It is a common argument against Christian thought that scripture calls for us to not question God when he does something we do not understand. This can apply to times that God does not save those who are suffering, times in the bible in which Jesus performs miracles that are impossible in the natural physical world, or times when God does not answer prayers. Admitting that there is no way to comprehend God’s means or reasons for doing what he does is an easy way for Christians to come to terms with this cognitive dissonance, but I like to give them the benefit of the doubt. The majority of Christians that I’ve met are not stupid people. Some questionable logic is generally necessary for reconciling various fantastical claims in scripture that can clash with our reasonable, observable conclusions, but it doesn’t stop believers from doing their best to apply logic to these situations.
One attractive feature of Christianity is the way that it can bring comfort to those whose loved ones pass away. Even if you are the one who is in their last days, you can take comfort in the fact that you are about to return home to the arms of your Savior. The only problem with this is . . . it isn’t true.
This week, I did something really insane. I’m in a class about culture, and we had a project which was to give a presentation about our cultural identity. In an attempt to be honest, I stood up in front of the really big classroom and announced that I’m a closet atheist. It was terrifying, but fine because I took into consideration that no one in the class is a very close friend of mine in a relationship that could be potentially jeopardized by this information. I’ve talked before, though, about whether or not I’m ready to come out more at school (actually, if you haven’t read that post yet, I advise that you read it before continuing here, as it will put my situation into much greater perspective). Continue reading “How to Tell Your Friends That You’re an Atheist”
For an ultra-religious family like mine, a combination of putting them all in the same space and giving them an occasion to talk about and celebrate Jesus, well, let’s just say it’s hard for them to talk about anything else. Here’s a play-by-play of an Easter weekend with my crazy Lutheran family.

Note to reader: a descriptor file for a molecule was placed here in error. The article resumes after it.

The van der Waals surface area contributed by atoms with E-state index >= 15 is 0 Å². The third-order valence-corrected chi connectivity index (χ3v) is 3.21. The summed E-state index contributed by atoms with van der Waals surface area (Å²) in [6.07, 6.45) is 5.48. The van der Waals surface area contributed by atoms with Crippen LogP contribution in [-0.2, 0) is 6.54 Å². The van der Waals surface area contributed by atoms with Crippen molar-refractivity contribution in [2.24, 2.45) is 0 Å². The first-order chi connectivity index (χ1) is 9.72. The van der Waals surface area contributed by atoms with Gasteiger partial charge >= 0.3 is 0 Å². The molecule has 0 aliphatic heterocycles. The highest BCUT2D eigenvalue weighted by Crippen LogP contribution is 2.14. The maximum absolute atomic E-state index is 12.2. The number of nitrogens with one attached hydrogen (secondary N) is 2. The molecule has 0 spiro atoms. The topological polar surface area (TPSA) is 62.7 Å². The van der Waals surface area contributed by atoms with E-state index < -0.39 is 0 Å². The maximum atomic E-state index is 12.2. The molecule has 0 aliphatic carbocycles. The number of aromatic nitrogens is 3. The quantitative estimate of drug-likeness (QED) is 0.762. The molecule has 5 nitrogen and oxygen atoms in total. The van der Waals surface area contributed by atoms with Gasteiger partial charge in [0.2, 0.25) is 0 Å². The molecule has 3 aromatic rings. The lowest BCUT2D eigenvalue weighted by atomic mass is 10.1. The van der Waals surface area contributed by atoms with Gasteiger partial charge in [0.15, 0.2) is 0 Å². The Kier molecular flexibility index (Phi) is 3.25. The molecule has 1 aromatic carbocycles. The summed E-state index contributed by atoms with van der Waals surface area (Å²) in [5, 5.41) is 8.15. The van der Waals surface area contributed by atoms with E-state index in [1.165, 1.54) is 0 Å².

7:04 p.m. – Attend an hour and a half long Good Friday service.
9:34 p.m. – Listen to Sister and Mother rave about the amazing and moving service and how one song brought them to tears.
Last semester, I took a very terrible (but mandatory) class called Science and Religion. A lot of the class involved bashing atheism and the worldview of naturalism as well as taking Dawkins, Hitchens, and Sagan quotes out of context and pinning the men as proponents of scientism. One big thing that this class got wrong was that it assumed that all atheists are believers in the theory of multiple universes. While this certainly is one hypothesis to explain the complicated naturalist stumbling block of fine tuning and the anthropic principle of the universe, it is just that: a hypothesis, and definitely not one that all atheists believe is true.
You can do no good.
You are not worthy of love.
You should feel guilty for your constant sin.
Everything in your life has been laid out for you and you have no control over it.
Nothing you can say or do can get you into heaven.
There is a lot about Christianity that I don’t understand, from giving up your life in exchange for being spared eternal punishment, to LGBTQ+ discrimination, to not eating meat on Fridays during Lent, to Noah’s Ark. But one of the greatest mysteries to me is prayer. As people grow older, their prayers typically evolve from asking God for what you want to thanking God for what you have and asking him to guide you in the right direction. While the latter appears to be more selfless and appropriate, I can’t help but see it all as just silly.